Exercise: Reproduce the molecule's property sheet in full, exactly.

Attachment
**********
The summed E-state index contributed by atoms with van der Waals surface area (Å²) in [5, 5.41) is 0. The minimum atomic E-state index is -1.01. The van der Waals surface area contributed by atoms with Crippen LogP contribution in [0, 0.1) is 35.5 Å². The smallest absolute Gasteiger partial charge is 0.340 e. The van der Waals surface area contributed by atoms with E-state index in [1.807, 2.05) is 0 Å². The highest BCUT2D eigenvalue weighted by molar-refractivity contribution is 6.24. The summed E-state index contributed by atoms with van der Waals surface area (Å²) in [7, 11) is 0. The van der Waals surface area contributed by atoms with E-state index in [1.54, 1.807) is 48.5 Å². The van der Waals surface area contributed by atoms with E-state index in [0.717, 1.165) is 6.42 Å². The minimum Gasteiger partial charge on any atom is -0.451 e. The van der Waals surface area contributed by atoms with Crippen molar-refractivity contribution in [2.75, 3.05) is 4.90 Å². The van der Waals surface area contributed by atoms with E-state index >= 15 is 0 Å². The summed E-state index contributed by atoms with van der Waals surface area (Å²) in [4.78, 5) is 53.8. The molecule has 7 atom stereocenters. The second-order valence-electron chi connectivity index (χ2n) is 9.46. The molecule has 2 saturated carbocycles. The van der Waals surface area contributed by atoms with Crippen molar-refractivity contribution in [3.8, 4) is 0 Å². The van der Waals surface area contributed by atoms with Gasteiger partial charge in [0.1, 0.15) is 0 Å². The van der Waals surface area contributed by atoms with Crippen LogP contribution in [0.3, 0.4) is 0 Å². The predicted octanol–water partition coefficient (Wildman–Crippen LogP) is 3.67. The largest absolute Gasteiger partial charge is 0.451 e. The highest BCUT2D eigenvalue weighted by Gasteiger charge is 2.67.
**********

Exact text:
The summed E-state index contributed by atoms with van der Waals surface area (Å²) in [5, 5.41) is 0. The minimum atomic E-state index is -1.01. The van der Waals surface area contributed by atoms with Crippen LogP contribution in [0, 0.1) is 35.5 Å². The smallest absolute Gasteiger partial charge is 0.340 e. The van der Waals surface area contributed by atoms with E-state index in [1.807, 2.05) is 0 Å². The highest BCUT2D eigenvalue weighted by molar-refractivity contribution is 6.24. The summed E-state index contributed by atoms with van der Waals surface area (Å²) in [7, 11) is 0. The van der Waals surface area contributed by atoms with E-state index in [1.54, 1.807) is 48.5 Å². The van der Waals surface area contributed by atoms with E-state index in [0.717, 1.165) is 6.42 Å². The minimum Gasteiger partial charge on any atom is -0.451 e. The van der Waals surface area contributed by atoms with Crippen molar-refractivity contribution in [2.75, 3.05) is 4.90 Å². The van der Waals surface area contributed by atoms with E-state index >= 15 is 0 Å². The summed E-state index contributed by atoms with van der Waals surface area (Å²) in [4.78, 5) is 53.8. The molecule has 7 atom stereocenters. The second-order valence-electron chi connectivity index (χ2n) is 9.46. The molecule has 2 saturated carbocycles. The van der Waals surface area contributed by atoms with Crippen molar-refractivity contribution in [3.8, 4) is 0 Å². The van der Waals surface area contributed by atoms with Gasteiger partial charge in [0.1, 0.15) is 0 Å². The van der Waals surface area contributed by atoms with Crippen LogP contribution in [0.3, 0.4) is 0 Å². The predicted octanol–water partition coefficient (Wildman–Crippen LogP) is 3.67. The largest absolute Gasteiger partial charge is 0.451 e. The highest BCUT2D eigenvalue weighted by Gasteiger charge is 2.67.